This is a belly shot of the het pied male. His belly has a very pinkish look to it and the black pattern on the side of his belly appears to be blue. Again, I do not recommend handling during shed. I had to take him out because I tipped his water bowl over when I was filling it up (he struck at me and I bumped the side of the tub...LOL).






    Day 7-10: Clearing up

    During this stage of the shedding process, the opaqueness of the eyes clears up and the ball python is preparing to shed. The body will clear up slightly but may keep a dull appearance. At this point, it may be hard to recognize that your ball python is in shed. They generally look like they normally do, but slightly darker. I have never taken pictures of this step because it is not drastically different than normal. I will take some pics when a few of my girls get there this week.

    Day 10-12: Getting rid of the old skin

    This is the final stage of the shedding process. The 'sloughing' of the skin is generally a very quick process and it may take a new keeper a while before they witness the act. During this step, the ball python will rub its nose against the enclosure (or something in the enclosure) to loosen the skin. Once the skin has begun to 'peel off', the ball python will either use things in its environment like a water bowl or hide or simply pass over itself to pull the shed off. This is something that never gets boring to watch in my opinion. Also, if any problems occur with the shed this is generally the point where they become obvious. The pictures and video below show what happens in this process. Click on the pictures to view a larger image.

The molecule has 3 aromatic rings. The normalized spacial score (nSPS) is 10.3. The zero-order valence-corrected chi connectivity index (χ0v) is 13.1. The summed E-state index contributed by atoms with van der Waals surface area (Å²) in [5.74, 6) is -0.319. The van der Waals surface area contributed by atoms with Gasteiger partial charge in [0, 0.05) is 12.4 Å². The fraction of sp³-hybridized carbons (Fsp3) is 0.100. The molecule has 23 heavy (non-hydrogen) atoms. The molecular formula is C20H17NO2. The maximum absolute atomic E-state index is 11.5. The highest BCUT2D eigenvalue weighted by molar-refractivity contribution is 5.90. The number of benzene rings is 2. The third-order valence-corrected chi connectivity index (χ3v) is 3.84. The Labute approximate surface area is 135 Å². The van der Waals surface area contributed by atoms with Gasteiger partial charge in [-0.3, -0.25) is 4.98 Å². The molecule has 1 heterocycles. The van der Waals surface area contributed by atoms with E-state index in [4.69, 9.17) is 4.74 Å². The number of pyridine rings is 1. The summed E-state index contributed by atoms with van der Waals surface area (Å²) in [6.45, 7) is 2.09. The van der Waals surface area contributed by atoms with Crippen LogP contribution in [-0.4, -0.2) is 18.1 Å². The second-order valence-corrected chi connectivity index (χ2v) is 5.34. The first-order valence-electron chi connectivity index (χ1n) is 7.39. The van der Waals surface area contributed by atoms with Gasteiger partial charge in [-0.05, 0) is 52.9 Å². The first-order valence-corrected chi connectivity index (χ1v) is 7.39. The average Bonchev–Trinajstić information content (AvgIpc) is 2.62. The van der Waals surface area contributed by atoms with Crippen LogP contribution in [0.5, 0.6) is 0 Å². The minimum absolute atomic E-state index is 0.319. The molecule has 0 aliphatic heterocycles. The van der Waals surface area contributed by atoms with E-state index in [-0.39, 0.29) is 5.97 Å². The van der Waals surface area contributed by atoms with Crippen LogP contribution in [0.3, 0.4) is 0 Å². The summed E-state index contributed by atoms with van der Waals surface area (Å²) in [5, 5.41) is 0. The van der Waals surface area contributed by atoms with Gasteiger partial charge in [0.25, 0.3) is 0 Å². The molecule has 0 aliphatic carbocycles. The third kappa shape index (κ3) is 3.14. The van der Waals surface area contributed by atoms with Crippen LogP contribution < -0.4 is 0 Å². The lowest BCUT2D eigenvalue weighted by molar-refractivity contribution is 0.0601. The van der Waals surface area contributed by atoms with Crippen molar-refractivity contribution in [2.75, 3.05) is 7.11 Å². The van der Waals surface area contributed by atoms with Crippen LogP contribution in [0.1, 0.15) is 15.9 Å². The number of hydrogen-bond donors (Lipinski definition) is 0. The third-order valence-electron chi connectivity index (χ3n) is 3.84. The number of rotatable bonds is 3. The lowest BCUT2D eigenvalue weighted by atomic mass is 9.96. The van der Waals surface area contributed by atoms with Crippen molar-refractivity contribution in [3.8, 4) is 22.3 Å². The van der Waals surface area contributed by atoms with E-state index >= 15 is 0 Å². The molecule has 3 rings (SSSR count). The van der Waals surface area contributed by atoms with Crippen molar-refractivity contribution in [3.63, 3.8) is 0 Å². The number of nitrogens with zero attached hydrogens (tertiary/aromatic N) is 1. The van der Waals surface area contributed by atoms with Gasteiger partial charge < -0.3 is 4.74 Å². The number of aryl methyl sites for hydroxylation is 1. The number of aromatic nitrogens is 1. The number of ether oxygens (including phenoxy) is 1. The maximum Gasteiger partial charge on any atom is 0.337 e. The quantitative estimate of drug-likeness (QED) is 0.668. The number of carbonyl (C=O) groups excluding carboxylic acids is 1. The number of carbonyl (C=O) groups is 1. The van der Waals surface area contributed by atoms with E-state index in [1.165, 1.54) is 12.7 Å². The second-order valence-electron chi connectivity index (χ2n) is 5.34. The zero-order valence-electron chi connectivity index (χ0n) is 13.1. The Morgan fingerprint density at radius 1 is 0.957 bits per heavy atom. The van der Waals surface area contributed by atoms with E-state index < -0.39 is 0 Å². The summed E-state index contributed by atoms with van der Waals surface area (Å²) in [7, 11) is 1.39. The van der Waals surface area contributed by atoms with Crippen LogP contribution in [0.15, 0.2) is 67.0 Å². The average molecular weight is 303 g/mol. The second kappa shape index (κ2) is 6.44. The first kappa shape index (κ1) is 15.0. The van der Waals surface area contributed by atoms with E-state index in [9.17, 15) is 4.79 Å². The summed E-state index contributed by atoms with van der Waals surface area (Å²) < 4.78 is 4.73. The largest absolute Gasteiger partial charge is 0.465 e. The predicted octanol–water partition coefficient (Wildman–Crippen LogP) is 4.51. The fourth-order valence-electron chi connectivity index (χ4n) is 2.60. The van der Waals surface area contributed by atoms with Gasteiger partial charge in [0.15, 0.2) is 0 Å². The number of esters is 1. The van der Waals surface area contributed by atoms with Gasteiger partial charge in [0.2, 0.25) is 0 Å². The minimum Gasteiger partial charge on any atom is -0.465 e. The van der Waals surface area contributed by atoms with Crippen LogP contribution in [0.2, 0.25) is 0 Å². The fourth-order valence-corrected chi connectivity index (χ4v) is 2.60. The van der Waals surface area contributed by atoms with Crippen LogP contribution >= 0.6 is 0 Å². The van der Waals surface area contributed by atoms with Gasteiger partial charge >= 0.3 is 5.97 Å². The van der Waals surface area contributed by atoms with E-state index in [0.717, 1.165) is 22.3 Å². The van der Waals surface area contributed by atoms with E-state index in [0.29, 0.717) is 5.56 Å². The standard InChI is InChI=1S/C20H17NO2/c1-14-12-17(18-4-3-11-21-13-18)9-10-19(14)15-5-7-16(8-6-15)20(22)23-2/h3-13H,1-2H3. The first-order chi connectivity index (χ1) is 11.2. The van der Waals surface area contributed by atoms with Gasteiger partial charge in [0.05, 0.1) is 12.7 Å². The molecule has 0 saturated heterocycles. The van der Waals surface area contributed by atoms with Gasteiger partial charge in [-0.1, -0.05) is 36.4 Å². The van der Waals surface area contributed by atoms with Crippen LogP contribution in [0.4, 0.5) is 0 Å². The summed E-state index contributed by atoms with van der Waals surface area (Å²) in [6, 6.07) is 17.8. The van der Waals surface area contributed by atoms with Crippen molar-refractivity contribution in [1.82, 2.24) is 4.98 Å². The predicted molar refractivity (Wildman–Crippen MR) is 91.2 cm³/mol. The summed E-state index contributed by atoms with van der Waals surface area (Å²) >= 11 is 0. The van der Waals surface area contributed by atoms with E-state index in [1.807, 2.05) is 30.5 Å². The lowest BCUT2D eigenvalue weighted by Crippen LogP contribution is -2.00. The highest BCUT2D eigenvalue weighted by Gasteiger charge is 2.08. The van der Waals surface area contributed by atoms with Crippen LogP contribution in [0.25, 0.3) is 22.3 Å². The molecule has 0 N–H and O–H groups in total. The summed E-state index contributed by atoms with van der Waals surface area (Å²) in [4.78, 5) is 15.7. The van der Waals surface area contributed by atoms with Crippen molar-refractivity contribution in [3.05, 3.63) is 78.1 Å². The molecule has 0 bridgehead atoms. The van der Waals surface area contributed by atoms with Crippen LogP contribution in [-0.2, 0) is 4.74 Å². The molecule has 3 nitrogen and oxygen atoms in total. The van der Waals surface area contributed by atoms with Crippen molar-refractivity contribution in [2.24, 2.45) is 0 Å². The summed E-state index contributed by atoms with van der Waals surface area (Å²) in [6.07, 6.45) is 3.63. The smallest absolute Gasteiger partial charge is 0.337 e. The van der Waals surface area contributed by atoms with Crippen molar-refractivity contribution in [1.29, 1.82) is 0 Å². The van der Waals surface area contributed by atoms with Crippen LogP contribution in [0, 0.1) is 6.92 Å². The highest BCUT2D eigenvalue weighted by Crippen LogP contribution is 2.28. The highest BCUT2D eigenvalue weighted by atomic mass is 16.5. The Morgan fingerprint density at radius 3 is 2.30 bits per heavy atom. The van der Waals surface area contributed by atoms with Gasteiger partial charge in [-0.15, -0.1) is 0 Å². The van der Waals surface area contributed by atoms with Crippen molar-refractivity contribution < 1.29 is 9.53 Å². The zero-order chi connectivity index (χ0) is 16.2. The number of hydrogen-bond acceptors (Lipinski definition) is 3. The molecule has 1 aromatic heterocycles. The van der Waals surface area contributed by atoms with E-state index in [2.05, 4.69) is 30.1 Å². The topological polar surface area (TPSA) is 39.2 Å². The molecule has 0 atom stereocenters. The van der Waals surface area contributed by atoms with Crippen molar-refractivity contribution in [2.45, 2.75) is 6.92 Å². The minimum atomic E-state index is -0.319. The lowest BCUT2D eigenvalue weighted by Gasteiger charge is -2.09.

This is a yearling female ball python caught in the act of shedding her skin. Notice the color difference between the section already shed and the section left to be shed.






    This is a closeup photo of the ball python above.





    This is a picture showing the during shed and after shed contrast of my normal male ball python.




    This is a 39 second video clip of the female ball python in the above pictures shedding. This clip can help someone that has not witnessed the act of shedding understand what takes place. Click on the link to view the video.



    This thread and clip was awesome! I've been searching the net for find out about my daughter's Ball Python's shedding process. You answered all my questions! Thank you!
    Last edited by Miss Beffy; 09-29-2011 at 03:23 PM. Reason: typo

  10. #90
    Registered User AZ_Equine's Avatar
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    I always assist when I notice my BP's skin ready to come off. He knows my scent as safe but because he can't see well if he doesn't have his skin off of his eyes yet I take my time and handle him gently.
    I soak him in the bathroom sink for about 10 minutes or more. His skin becomes soft from the water and comes off quite easily. I help some but mostly let him use me in his own time.

    It's harder to help with one hand holding the snake and the other holding the camera. I could have helped him more if I had the other hand free. Next time I will have my husband do the video...

    http://youtu.be/MFlV3y4Ra4o
    Last edited by AZ_Equine; 10-21-2011 at 12:41 PM. Reason: Trying to get video to embed- can't get it to work

  11. The Following User Says Thank You to AZ_Equine For This Useful Post:

    Reakt20 (10-21-2011)